Today is International Students’ Day and a public holiday in the Czech Republic and in Slovakia thanks to the martyrdom of nine at the hands of the Nazi occupation forces this day in 1939.
The previous fall, Hitler had cowed the allied powers into ceding the mountainous Czechoslovakian Sudetenland to the Third Reich in order to avert war — leading to Neville Chamberlain‘s famously mistaken “peace in our time” speech.
In March 1939, Germany reneged its part of the bargain and gobbled up Bohemia and Moravia, essentially the modern Czech Republic.
That this would collapse Chamberlain’s vision of peace and set Europe’s powers on the road to war with Berlin was cold comfort to the occupied Czechs. They had their own problems.
On October 28, youth demonstrations in Prague against the occupation resulted in the shooting of Charles University medical student Jan Opletal
Two weeks later he succumbed to the injury, and his funeral turned into an anti-occupation riot forcibly quashed by German arms. According to the London Times account:
On November 17 at 3 a.m., the Gestapo entered all students’ colleges, men’s and women’s, without allowing them to dress, tied the students in groups of three, and dragged them away … Between 3 o’clock and 8 o’clock in the morning the Gestapo visited students’ homes and lodgings. Those opposing arrests and parents who withheld information were immediately shot at, and the wounded were refused attention. The Gestapo broke into high schools as well as into the university …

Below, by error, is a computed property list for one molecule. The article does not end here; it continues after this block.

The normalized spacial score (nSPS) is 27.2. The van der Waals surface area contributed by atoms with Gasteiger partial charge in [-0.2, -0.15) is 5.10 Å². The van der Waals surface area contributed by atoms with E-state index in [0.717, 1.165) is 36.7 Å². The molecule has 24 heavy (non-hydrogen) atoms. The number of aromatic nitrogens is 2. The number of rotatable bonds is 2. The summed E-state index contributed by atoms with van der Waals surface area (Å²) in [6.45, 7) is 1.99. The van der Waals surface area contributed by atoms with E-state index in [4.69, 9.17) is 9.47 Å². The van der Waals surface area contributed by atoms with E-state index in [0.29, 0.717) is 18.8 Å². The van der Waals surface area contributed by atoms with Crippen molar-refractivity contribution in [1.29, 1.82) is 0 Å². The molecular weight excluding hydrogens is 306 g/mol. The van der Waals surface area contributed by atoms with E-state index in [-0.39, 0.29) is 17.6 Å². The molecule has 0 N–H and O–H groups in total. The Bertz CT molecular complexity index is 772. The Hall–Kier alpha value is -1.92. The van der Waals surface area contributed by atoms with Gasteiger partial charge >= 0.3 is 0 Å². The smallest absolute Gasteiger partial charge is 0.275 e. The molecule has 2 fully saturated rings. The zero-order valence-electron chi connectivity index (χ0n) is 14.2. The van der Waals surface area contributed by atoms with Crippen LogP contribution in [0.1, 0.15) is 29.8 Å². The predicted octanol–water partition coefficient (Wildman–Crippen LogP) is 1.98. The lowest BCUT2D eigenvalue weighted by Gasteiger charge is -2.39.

The prisoners were taken to the Ruzyn barracks and to the Sparta football stadium, where cold water was flung over them and were made to wait until the evening. Then, in the barrack yard, 124 students and teachers* were shot before their fellow-students, the first nine being presidents of students’ associations, including the brilliant young sociologist Dr. Matoushek [English Wikipedia entry | Czech], son of a former Minister of Commerce.
Universities in the cities were declared closed for three years; they would not in fact re-open until after the war.
The day, subsequently memorialized as den boje studentu za svobodu a demokracii (Day of the Students’ Fight for Freedom and Democracy), entered Czech history a second time a half-century later.
The nine students and professors executed on 17 November in Prague were:
- Josef Matoušek (historian and associate professor; participated in the organisation of Opletal’s funeral)
- Jaroslav Klíma (student of law; Chairman of the National Association of Czech Students in Bohemia and Moravia, requested the release of students arrested by the Gestapo during Opletal’s funeral)
- Jan Weinert (student of Bohemistics and Germanistics; requested the release of students arrested by the Gestapo during Opletal’s funeral)
- Josef Adamec (student of law; secretary of the National Association of Czech Students in Bohemia and Moravia)
- Jan Černý (student of medicine; requested the release of students arrested by the Gestapo during Opletal’s funeral)
- Marek Frauwirth (student of economics; as an employee of the Slovak embassy in Prague, he was issuing false passports to Jews trying to flee from the Nazis)